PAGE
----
Let’s think about this another way. If God is really God, then he is not only different from us, but also lives in a different dimension altogether. If we allow the fact that there are greater possibilities in different dimensions, it may help us to at least be open to the possibility of the concept of the Trinity (see more here).
There is no doubt that the doctrine of the Trinity is difficult to grasp for finite, limited beings like us. Yet it is this mystery that in fact is part of God being God. God is eternal, self-existent, transcendent, infinite, incomprehensible, and incomparable. Even when some of the prophets in the Old Testament or John the Apostle in the New Testament see visions of God, they struggle to convey and communicate what they see. They all resort to describing God by using comparison terms such as “being like”, something we can relate to but in itself is not the actual reality (see Ezekiel 1, Revelation 4). In that sense, God is beyond us, unfathomable, yet he has revealed himself and made himself known so that we can relate to him and personally know him in relational fellowship!
Consequently, the Trinity is not a contradiction, but a beautiful mystery and a clearly revealed biblical truth. Even though this is not a complete treatise of the doctrine of the Trinity, let me close with a couple more personal and applicable thoughts. First of all, is not one of the great human pursuits, desires, needs and longings for a sense of love, belonging and community? While we are unique individuals, we crave relationships. Where does this come from and where is it ultimately found? The doctrine of the Trinity not only addresses this, but would be the answer to these questions. God, from even before creation, existed in relationship, community, fellowship and love within the Trinity. This also means that he didn’t create us in order to love or because he needed our love, but because he wanted to express and share his love outside of himself; yet proceeding from himself! It is us that are in need of his love; created to love and be loved. Our desire and longing for intimacy and fellowship can be found not only in community with other human beings, but ultimately and fully in relationship with God, our Creator himself!
Actually, there is a big difference between having knowledge of God (or the Trinity) versus knowing God personally and experiencing the reality and fellowship of the Triune God. It is this knowledge, not merely knowing about, but “knowing experientially”, that is truly the essence of eternal life or that which is truly life-giving and eternal. Jesus expressed it this way, right before his arrest and crucifixion: Now this is eternal life: that they know you, the only true God, and Jesus Christ, whom you have sent. (John 17:3). Paul the apostle prayed it this way: May the grace of the Lord Jesus Christ, and the love of God, and the fellowship of the Holy Spirit be with you all. (1 Corinthians 13:14).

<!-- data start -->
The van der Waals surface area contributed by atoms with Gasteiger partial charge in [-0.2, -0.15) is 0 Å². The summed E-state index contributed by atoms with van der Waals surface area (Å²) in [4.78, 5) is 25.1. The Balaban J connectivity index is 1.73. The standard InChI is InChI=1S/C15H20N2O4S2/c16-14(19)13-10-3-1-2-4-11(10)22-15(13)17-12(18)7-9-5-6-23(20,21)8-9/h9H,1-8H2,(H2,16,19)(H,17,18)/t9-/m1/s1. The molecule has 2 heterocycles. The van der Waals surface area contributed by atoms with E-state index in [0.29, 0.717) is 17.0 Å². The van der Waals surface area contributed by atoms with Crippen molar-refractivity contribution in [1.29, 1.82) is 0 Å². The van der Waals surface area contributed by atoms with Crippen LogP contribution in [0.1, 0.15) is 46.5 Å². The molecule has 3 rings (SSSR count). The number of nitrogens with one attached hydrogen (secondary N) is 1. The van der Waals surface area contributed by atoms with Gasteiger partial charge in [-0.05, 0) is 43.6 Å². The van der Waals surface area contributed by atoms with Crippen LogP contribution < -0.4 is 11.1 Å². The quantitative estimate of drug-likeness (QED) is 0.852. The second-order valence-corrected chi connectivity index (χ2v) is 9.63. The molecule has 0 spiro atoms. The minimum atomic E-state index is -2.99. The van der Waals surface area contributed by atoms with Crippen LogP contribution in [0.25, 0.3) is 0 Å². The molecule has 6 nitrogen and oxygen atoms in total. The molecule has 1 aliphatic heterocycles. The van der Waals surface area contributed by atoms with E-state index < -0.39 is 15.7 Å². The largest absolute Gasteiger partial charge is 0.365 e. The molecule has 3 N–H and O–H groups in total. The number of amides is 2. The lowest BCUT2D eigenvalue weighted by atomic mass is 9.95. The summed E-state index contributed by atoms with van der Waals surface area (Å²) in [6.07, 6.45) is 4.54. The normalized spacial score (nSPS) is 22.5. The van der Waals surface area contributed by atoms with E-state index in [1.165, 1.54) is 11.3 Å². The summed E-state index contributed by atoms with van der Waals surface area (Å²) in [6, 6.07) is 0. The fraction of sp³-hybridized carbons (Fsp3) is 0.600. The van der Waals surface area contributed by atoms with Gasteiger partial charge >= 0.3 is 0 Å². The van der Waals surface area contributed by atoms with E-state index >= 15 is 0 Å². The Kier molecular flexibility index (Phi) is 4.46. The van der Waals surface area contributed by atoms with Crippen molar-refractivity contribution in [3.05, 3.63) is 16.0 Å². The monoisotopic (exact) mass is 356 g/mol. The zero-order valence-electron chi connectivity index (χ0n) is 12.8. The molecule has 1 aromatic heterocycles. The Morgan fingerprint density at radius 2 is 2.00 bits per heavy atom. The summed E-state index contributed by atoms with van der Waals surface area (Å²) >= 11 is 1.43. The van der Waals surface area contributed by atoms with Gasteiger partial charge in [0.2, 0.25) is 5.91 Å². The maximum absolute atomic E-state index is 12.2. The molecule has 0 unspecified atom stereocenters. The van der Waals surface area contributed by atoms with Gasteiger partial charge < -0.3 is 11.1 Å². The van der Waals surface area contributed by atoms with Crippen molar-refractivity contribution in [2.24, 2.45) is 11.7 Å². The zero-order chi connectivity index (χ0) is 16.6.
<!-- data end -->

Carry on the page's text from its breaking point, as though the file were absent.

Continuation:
Christians can actually know the reality and fellowship of the Trinity without knowing how to intelligently articulate the doctrine of the Trinity. Nonetheless, we are to love God with not only all our heart but also all our mind (Deuteronomy 6:4 and repeated by Jesus in Matthew 22:37) and able to defend the faith, giving a reason for the hope we have with gentleness and respect (1 Peter 3:15). Our faith is supernatural at its core, but it is also reasonable, intelligent and consistent and therefore it’s important that we learn to articulate the reasonableness of our faith, while experiencing the reality of our faith in fellowship with God. In regard to the Trinity, it is not logically a contradiction, and there is solid support biblically, while still being a beautiful mystery which has been revealed and can be known personally and intimately for the one who will believe and place their faith in Jesus Christ who is the way, the truth and the life (John 14:6). He is the true “door” through which we enter in order to truly know God. And part of what makes the knowledge of God and worship of God so worthy, is in fact the sense of wonder in the beauty and mystery of the Trinity! As a classic hymn reverently but joyfully puts it: Holy, holy, holy, merciful and mighty! God in three persons, blessed Trinity!